For the time being, the diagnostic test needs to be optimized for prototypes to be developed. To ensure its validity, the researchers will reanalyze hundreds of samples already tested with the old method and compare results.
-end-


Université de Genève

Related Protein Articles:

Hi-res view of protein complex shows how it breaks up protein tangles
A new, high-resolution view of the structure of Hsp104 (heat shock protein 104), a natural yeast protein nanomachine with six subunits, may show news ways to dismantle harmful protein clumps in disease.
Breaking the protein-DNA bond
A new Northwestern University study finds that unbound proteins in a cell break up protein-DNA bonds as they compete for the single-binding site.
FASEB Science Research Conference: Protein Kinases and Protein Phosphorylation
This conference focuses on the biology of protein kinases and phosphorylation signaling.
Largest resource of human protein-protein interactions can help interpret genomic data
An international research team has developed the largest database of protein-to-protein interaction networks, a resource that can illuminate how numerous disease-associated genes contribute to disease development and progression.
STAT2: Much more than an antiviral protein
A protein known for guarding against viral infections leads a double life, new research shows, and can interfere with cell growth and the defense against parasites.
A protein makes the difference
It is well-established knowledge that blood vessels foster the growth of tumors.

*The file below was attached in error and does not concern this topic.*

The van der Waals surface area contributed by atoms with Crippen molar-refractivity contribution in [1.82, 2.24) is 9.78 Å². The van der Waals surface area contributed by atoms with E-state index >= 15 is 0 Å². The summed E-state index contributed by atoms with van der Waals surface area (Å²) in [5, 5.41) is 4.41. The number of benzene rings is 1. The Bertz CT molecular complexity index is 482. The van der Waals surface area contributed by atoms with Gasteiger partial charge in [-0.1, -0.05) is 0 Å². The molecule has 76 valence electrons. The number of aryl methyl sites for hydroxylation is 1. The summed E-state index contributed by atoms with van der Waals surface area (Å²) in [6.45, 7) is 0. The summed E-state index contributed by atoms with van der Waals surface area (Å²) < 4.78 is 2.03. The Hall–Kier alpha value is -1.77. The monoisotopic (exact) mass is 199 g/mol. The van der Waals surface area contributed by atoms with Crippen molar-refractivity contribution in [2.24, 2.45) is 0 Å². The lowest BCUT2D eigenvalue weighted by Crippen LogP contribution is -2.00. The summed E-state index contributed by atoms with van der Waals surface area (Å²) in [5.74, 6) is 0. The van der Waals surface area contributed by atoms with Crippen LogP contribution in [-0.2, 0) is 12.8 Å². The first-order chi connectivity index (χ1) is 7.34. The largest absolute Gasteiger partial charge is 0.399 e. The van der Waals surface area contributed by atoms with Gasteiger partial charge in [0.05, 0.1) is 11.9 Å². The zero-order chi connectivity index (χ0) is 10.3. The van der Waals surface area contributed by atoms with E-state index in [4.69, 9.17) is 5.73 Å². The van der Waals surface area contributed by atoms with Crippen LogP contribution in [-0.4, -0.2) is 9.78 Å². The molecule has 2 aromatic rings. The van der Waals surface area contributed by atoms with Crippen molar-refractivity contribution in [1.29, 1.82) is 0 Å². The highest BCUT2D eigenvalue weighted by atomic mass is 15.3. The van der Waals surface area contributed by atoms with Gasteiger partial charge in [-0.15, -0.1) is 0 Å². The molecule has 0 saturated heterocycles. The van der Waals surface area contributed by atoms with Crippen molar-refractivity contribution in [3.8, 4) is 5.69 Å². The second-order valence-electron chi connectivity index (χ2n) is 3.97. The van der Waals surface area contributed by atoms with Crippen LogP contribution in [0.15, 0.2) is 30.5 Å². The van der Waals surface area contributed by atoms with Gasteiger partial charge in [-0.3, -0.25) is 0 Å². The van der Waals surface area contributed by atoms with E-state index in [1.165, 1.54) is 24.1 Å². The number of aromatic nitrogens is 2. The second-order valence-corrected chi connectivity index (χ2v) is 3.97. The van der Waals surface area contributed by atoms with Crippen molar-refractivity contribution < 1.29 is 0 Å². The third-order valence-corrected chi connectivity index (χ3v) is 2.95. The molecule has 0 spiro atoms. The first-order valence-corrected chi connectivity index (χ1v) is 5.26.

Nuclear protein causes neuroblastoma to become more aggressive
Aggressive forms of neuroblastoma contain a specific protein in their cells' nuclei that is not found in the nuclei of more benign forms of the cancer, and the discovery, made through research from the University of Rochester Medical Center, could lead to new forms of targeted therapy.
How a protein could become the next big sweetener
High-fructose corn syrup and sugar are on the outs with calorie-wary consumers.
High animal protein intake associated with higher, plant protein with lower mortality rate
The largest study to examine the effects of different sources of dietary protein found that a high intake of proteins from animal sources -- particularly processed and unprocessed red meats -- was associated with a higher mortality rate, while a high intake of protein from plant sources was associated with a lower risk of death.
Protein in, ammonia out
A recent study has compiled and analyzed data from 25 previous studies.

Related Protein Reading:

Best Science Podcasts 2019

We have hand picked the best science podcasts for 2019. Sit back and enjoy new science podcasts updated daily from your favorite science news services and scientists.
Now Playing: TED Radio Hour

Digital Manipulation
Technology has reshaped our lives in amazing ways. But at what cost? This hour, TED speakers reveal how what we see, read, believe — even how we vote — can be manipulated by the technology we use. Guests include journalist Carole Cadwalladr, consumer advocate Finn Myrstad, writer and marketing professor Scott Galloway, behavioral designer Nir Eyal, and computer graphics researcher Doug Roble.
Now Playing: Science for the People

#530 Why Aren't We Dead Yet?
We only notice our immune systems when they aren't working properly, or when they're under attack. How does our immune system understand what bits of us are us, and what bits are invading germs and viruses? How different are human immune systems from the immune systems of other creatures? And is the immune system so often the target of sketchy medical advice? Those questions and more, this week in our conversation with author Idan Ben-Barak about his book "Why Aren't We Dead Yet?: The Survivor’s Guide to the Immune System".